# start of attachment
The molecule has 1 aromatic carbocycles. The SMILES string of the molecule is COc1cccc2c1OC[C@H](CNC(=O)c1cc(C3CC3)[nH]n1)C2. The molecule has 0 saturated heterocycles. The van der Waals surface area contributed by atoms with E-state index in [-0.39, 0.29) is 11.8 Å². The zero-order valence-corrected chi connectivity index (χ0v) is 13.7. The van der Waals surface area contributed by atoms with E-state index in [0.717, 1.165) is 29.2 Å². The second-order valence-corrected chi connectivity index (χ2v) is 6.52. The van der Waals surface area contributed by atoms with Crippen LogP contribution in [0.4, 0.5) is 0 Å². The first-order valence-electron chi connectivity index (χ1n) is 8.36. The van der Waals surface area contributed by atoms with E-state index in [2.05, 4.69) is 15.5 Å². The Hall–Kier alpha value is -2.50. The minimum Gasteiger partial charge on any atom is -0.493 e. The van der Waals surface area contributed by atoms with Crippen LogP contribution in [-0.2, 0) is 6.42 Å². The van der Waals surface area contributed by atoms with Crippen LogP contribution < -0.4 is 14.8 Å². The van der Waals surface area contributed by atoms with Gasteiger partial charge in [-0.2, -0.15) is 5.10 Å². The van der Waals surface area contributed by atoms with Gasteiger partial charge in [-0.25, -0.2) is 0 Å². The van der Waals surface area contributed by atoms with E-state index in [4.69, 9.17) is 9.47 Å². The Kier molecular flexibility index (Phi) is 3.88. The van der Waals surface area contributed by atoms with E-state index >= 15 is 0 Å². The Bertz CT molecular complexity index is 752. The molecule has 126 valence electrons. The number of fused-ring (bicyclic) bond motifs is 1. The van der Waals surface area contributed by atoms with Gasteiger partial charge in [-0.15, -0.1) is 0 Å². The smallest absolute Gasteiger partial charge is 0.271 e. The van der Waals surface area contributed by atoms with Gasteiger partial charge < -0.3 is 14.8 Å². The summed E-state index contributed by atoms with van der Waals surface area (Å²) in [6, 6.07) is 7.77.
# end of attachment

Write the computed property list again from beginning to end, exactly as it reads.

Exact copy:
The molecule has 1 aromatic carbocycles. The SMILES string of the molecule is COc1cccc2c1OC[C@H](CNC(=O)c1cc(C3CC3)[nH]n1)C2. The molecule has 0 saturated heterocycles. The van der Waals surface area contributed by atoms with E-state index in [-0.39, 0.29) is 11.8 Å². The zero-order valence-corrected chi connectivity index (χ0v) is 13.7. The van der Waals surface area contributed by atoms with E-state index in [0.717, 1.165) is 29.2 Å². The second-order valence-corrected chi connectivity index (χ2v) is 6.52. The van der Waals surface area contributed by atoms with Crippen LogP contribution in [0.4, 0.5) is 0 Å². The first-order valence-electron chi connectivity index (χ1n) is 8.36. The van der Waals surface area contributed by atoms with E-state index in [2.05, 4.69) is 15.5 Å². The Hall–Kier alpha value is -2.50. The minimum Gasteiger partial charge on any atom is -0.493 e. The van der Waals surface area contributed by atoms with Crippen LogP contribution in [-0.2, 0) is 6.42 Å². The van der Waals surface area contributed by atoms with Crippen LogP contribution < -0.4 is 14.8 Å². The van der Waals surface area contributed by atoms with Gasteiger partial charge in [-0.2, -0.15) is 5.10 Å². The van der Waals surface area contributed by atoms with Gasteiger partial charge in [-0.25, -0.2) is 0 Å². The van der Waals surface area contributed by atoms with E-state index in [4.69, 9.17) is 9.47 Å². The Kier molecular flexibility index (Phi) is 3.88. The van der Waals surface area contributed by atoms with E-state index >= 15 is 0 Å². The Bertz CT molecular complexity index is 752. The molecule has 126 valence electrons. The number of fused-ring (bicyclic) bond motifs is 1. The van der Waals surface area contributed by atoms with Gasteiger partial charge in [-0.15, -0.1) is 0 Å². The smallest absolute Gasteiger partial charge is 0.271 e. The van der Waals surface area contributed by atoms with Gasteiger partial charge < -0.3 is 14.8 Å². The summed E-state index contributed by atoms with van der Waals surface area (Å²) in [6, 6.07) is 7.77.